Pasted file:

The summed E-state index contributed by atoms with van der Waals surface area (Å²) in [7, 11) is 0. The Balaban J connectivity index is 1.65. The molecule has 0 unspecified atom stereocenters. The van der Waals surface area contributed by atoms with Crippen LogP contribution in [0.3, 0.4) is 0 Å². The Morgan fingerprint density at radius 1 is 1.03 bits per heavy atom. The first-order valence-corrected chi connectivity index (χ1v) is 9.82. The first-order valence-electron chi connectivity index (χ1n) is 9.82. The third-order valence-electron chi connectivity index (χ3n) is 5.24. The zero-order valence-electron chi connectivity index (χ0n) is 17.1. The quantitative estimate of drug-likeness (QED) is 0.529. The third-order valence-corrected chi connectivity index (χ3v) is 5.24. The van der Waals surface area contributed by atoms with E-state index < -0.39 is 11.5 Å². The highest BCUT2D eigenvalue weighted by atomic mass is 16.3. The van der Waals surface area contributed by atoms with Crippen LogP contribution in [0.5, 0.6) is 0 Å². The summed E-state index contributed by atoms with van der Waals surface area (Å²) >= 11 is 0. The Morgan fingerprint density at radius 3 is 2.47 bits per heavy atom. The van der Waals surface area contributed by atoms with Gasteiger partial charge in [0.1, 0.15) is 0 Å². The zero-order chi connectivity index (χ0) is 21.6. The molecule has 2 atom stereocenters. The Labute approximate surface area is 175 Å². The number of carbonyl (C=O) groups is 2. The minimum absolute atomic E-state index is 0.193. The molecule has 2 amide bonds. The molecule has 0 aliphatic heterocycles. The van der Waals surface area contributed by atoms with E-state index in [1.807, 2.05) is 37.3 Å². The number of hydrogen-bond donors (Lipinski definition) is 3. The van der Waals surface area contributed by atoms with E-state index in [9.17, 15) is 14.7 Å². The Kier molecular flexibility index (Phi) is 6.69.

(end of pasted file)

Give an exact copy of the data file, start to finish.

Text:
The summed E-state index contributed by atoms with van der Waals surface area (Å²) in [7, 11) is 0. The Balaban J connectivity index is 1.65. The molecule has 0 unspecified atom stereocenters. The van der Waals surface area contributed by atoms with Crippen LogP contribution in [0.3, 0.4) is 0 Å². The Morgan fingerprint density at radius 1 is 1.03 bits per heavy atom. The first-order valence-corrected chi connectivity index (χ1v) is 9.82. The first-order valence-electron chi connectivity index (χ1n) is 9.82. The third-order valence-electron chi connectivity index (χ3n) is 5.24. The zero-order valence-electron chi connectivity index (χ0n) is 17.1. The quantitative estimate of drug-likeness (QED) is 0.529. The third-order valence-corrected chi connectivity index (χ3v) is 5.24. The van der Waals surface area contributed by atoms with E-state index < -0.39 is 11.5 Å². The highest BCUT2D eigenvalue weighted by atomic mass is 16.3. The van der Waals surface area contributed by atoms with Crippen LogP contribution in [0.5, 0.6) is 0 Å². The summed E-state index contributed by atoms with van der Waals surface area (Å²) >= 11 is 0. The Morgan fingerprint density at radius 3 is 2.47 bits per heavy atom. The van der Waals surface area contributed by atoms with Gasteiger partial charge in [0.1, 0.15) is 0 Å². The zero-order chi connectivity index (χ0) is 21.6. The molecule has 2 atom stereocenters. The Labute approximate surface area is 175 Å². The number of carbonyl (C=O) groups is 2. The minimum absolute atomic E-state index is 0.193. The molecule has 2 amide bonds. The molecule has 0 aliphatic heterocycles. The van der Waals surface area contributed by atoms with E-state index in [1.807, 2.05) is 37.3 Å². The number of hydrogen-bond donors (Lipinski definition) is 3. The van der Waals surface area contributed by atoms with E-state index in [9.17, 15) is 14.7 Å². The Kier molecular flexibility index (Phi) is 6.69.